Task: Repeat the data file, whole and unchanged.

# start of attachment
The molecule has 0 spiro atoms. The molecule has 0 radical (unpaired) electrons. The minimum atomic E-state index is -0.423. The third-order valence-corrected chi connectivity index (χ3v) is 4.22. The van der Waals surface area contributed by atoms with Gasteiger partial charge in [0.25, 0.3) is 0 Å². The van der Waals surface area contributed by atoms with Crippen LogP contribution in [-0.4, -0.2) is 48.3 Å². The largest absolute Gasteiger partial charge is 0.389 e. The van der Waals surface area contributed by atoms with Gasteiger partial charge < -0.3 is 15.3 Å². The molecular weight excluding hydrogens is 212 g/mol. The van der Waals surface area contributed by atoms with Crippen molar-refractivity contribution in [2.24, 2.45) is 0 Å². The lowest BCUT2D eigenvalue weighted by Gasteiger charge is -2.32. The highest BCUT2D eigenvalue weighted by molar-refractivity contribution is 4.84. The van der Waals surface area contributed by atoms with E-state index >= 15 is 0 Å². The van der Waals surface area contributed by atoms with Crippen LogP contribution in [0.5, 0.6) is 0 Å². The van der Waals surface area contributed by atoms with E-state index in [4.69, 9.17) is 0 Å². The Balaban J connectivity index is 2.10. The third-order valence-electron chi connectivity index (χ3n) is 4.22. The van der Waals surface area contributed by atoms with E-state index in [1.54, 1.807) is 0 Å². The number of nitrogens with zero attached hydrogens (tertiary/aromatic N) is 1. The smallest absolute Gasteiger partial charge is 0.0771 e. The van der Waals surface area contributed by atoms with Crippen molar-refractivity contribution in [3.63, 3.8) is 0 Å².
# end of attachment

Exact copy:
The molecule has 0 spiro atoms. The molecule has 0 radical (unpaired) electrons. The minimum atomic E-state index is -0.423. The third-order valence-corrected chi connectivity index (χ3v) is 4.22. The van der Waals surface area contributed by atoms with Gasteiger partial charge in [0.25, 0.3) is 0 Å². The van der Waals surface area contributed by atoms with Crippen LogP contribution in [-0.4, -0.2) is 48.3 Å². The largest absolute Gasteiger partial charge is 0.389 e. The van der Waals surface area contributed by atoms with Gasteiger partial charge < -0.3 is 15.3 Å². The molecular weight excluding hydrogens is 212 g/mol. The van der Waals surface area contributed by atoms with Crippen molar-refractivity contribution in [2.24, 2.45) is 0 Å². The lowest BCUT2D eigenvalue weighted by Gasteiger charge is -2.32. The highest BCUT2D eigenvalue weighted by molar-refractivity contribution is 4.84. The van der Waals surface area contributed by atoms with E-state index >= 15 is 0 Å². The van der Waals surface area contributed by atoms with Crippen LogP contribution in [0.5, 0.6) is 0 Å². The van der Waals surface area contributed by atoms with E-state index in [4.69, 9.17) is 0 Å². The Balaban J connectivity index is 2.10. The third-order valence-electron chi connectivity index (χ3n) is 4.22. The van der Waals surface area contributed by atoms with E-state index in [1.54, 1.807) is 0 Å². The number of nitrogens with zero attached hydrogens (tertiary/aromatic N) is 1. The smallest absolute Gasteiger partial charge is 0.0771 e. The van der Waals surface area contributed by atoms with Crippen molar-refractivity contribution in [3.63, 3.8) is 0 Å².